GOP’s Troubles Just Beginning

Stuart Rothenberg April 29, 2016 · 10:28 AM EDT

Both Donald Trump and Ted Cruz have glaring weaknesses as presidential nominees, but that’s only the beginning of the GOP's problems. Just as important, the current mix of top issues is simply terrible for Republicans in general and conservatives in particular.

The country moved noticeably to the right starting in the early 1980s with Ronald Reagan and continuing through the presidency of Bill Clinton (“The era of big government is over”) and even the first years of the George W. Bush administration.

That isn't to say that Republicans always got their way. But issues like taxes, welfare reform, crime, wasteful spending, and national security and foreign policy dominated the national debate. And that gave Republicans the upper hand with an electorate unhappy with President Jimmy Carter’s weak leadership, a Democratic Party held captive by organized labor, and a federal government that had been expanding since the Johnson administration.

Cultural issues also worked to the Republicans’ advantage as many Americans tired of the excesses of the 1960s and 1970s.

Even many Democrats demanded that their party become more pragmatic and responsive to the middle class, and the centrist Democratic Leadership Council aggressively criticized the party of George McGovern, Walter Mondale and Carter.

Today, the national debate sounds very different.

Corporate America is under assault, with income inequality and Wall Street getting more attention than jobs, wages or over-regulation. Many Americans seem hesitant to support a muscular U.S. foreign policy. Democrats are united on immigration reform and campaign finance, while the Republicans are conflicted or divided.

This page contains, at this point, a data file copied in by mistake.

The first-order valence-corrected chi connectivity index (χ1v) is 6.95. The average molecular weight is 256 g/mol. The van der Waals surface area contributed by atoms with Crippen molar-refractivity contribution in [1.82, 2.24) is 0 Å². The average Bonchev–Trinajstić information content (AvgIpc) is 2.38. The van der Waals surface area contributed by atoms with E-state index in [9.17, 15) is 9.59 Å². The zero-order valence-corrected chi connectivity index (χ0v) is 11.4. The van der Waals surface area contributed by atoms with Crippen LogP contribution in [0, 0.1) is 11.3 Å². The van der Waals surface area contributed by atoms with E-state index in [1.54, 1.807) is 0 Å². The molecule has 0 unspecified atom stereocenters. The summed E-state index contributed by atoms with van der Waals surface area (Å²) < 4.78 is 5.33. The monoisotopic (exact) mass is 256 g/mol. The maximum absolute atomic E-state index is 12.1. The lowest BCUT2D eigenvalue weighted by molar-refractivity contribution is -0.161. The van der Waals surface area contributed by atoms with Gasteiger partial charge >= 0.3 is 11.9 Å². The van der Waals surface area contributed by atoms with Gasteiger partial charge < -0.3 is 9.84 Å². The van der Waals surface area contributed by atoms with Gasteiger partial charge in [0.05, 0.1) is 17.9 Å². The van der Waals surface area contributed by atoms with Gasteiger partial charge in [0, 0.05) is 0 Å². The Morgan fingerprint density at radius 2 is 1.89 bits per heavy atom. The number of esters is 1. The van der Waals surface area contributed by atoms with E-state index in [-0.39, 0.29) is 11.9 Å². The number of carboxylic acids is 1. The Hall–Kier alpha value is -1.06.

There was once a bipartisan consensus on free trade, but now a majority in the Democratic Party and a significant minority in the GOP oppose it. And politicians from both parties talk more about criminal justice reform than crime.

The debate over cultural issues has also changed over the past few years, fueled by changing attitudes among younger voters.

Not surprisingly, the Pew Research Center found last year that Americans are becoming less religious.

“The falloff in traditional religious beliefs and practices,” noted Pew, “coincides with changes in the religious composition of the U.S. public. A growing share of Americans are religiously unaffiliated, including some who self-identify as atheists or agnostics as well as many who describe their religion as ‘nothing in particular.’ Altogether, the religiously unaffiliated … now account for 23 percent of the adult population, up from 16 percent in 2007.”

The current issue mix strongly favors Democrats and suggests that the party will have momentum beyond the November election, assuming it retains the White House and wins a Senate majority.

This is odd given that a polarizing liberal Democrat is into his eighth year in the White House, and his party is poised to nominate an extremely damaged candidate to succeed him.

True, many of the GOP’s problems can be traced to the fact that Republican voters have been more interested in sending a message of frustration with the party’s current leadership than in selecting a nominee who could both keep the allegiance of the party faithful and attract new supporters.

But the Republicans’ problems go much deeper than their 2016 presidential nominee. The party has failed to dictate much of the national discussion despite opportunities on issues like terrorism, economic growth and government paternalism. Instead, it has preferred to argue with itself about policies, personalities and who is a real Republican.

If you are a Republican and want to blame the media for the party’s problems, go right ahead. But doing so doesn’t change the near-term reality or help the GOP frame the national debate.

None of this means that the Grand Old Party will become irrelevant next year or that the current issue mix will last. Issues come and go, and so will the current ones — though probably not until Hillary Clinton enacts part of her agenda and turns the Supreme Court considerably to the left.

The GOP could very well have a good 2018, since the midterm turnout will likely be more Republican than 2016's and midterms often offer a rebuke to the incumbent president’s party.

But Republicans have plenty of work to do to adapt to the new electorate and to the new issue mix, including looking beyond their own preferences to see what will sell nationally, among all voters.

Temper tantrums of the kind that we are seeing from GOP voters in 2016 may make the Republican rank-and-file feel good for the moment, but they aren’t a sign of seriousness or pragmatism in the adult world.